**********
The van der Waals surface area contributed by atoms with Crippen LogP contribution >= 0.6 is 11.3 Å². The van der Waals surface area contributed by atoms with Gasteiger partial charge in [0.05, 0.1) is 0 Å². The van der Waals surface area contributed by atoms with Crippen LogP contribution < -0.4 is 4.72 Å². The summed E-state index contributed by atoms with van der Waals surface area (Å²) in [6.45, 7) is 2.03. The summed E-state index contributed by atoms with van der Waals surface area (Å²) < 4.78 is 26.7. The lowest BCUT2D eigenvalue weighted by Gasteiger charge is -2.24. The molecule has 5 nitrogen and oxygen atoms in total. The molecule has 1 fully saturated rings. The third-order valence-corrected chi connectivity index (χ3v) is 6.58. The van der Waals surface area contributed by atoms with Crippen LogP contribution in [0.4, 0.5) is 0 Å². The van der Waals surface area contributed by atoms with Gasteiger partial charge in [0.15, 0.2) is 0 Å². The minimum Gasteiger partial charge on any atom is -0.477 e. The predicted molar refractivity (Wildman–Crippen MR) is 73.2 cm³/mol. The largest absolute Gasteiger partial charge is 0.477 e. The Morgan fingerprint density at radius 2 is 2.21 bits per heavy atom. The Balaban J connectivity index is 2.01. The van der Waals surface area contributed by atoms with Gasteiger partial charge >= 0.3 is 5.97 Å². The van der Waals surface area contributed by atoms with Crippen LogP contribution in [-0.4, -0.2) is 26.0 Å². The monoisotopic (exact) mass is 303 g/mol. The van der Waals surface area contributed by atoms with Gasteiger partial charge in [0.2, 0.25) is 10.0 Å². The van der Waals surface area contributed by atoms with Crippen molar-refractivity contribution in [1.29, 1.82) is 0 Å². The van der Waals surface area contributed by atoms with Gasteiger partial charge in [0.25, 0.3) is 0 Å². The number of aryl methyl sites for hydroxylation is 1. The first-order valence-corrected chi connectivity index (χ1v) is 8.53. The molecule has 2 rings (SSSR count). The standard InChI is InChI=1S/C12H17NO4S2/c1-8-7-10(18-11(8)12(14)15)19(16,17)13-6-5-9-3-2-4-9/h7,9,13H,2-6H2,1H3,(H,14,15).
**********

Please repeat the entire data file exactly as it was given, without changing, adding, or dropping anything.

The van der Waals surface area contributed by atoms with Crippen LogP contribution >= 0.6 is 11.3 Å². The van der Waals surface area contributed by atoms with Gasteiger partial charge in [0.05, 0.1) is 0 Å². The van der Waals surface area contributed by atoms with Crippen LogP contribution < -0.4 is 4.72 Å². The summed E-state index contributed by atoms with van der Waals surface area (Å²) in [6.45, 7) is 2.03. The summed E-state index contributed by atoms with van der Waals surface area (Å²) < 4.78 is 26.7. The lowest BCUT2D eigenvalue weighted by Gasteiger charge is -2.24. The molecule has 5 nitrogen and oxygen atoms in total. The molecule has 1 fully saturated rings. The third-order valence-corrected chi connectivity index (χ3v) is 6.58. The van der Waals surface area contributed by atoms with Crippen LogP contribution in [0.4, 0.5) is 0 Å². The van der Waals surface area contributed by atoms with Gasteiger partial charge in [0.15, 0.2) is 0 Å². The minimum Gasteiger partial charge on any atom is -0.477 e. The predicted molar refractivity (Wildman–Crippen MR) is 73.2 cm³/mol. The largest absolute Gasteiger partial charge is 0.477 e. The Morgan fingerprint density at radius 2 is 2.21 bits per heavy atom. The Balaban J connectivity index is 2.01. The van der Waals surface area contributed by atoms with Gasteiger partial charge >= 0.3 is 5.97 Å². The van der Waals surface area contributed by atoms with Crippen LogP contribution in [-0.4, -0.2) is 26.0 Å². The monoisotopic (exact) mass is 303 g/mol. The van der Waals surface area contributed by atoms with Gasteiger partial charge in [0.2, 0.25) is 10.0 Å². The van der Waals surface area contributed by atoms with Crippen molar-refractivity contribution in [1.29, 1.82) is 0 Å². The van der Waals surface area contributed by atoms with Gasteiger partial charge in [0.25, 0.3) is 0 Å². The number of aryl methyl sites for hydroxylation is 1. The first-order valence-corrected chi connectivity index (χ1v) is 8.53. The molecule has 2 rings (SSSR count). The standard InChI is InChI=1S/C12H17NO4S2/c1-8-7-10(18-11(8)12(14)15)19(16,17)13-6-5-9-3-2-4-9/h7,9,13H,2-6H2,1H3,(H,14,15).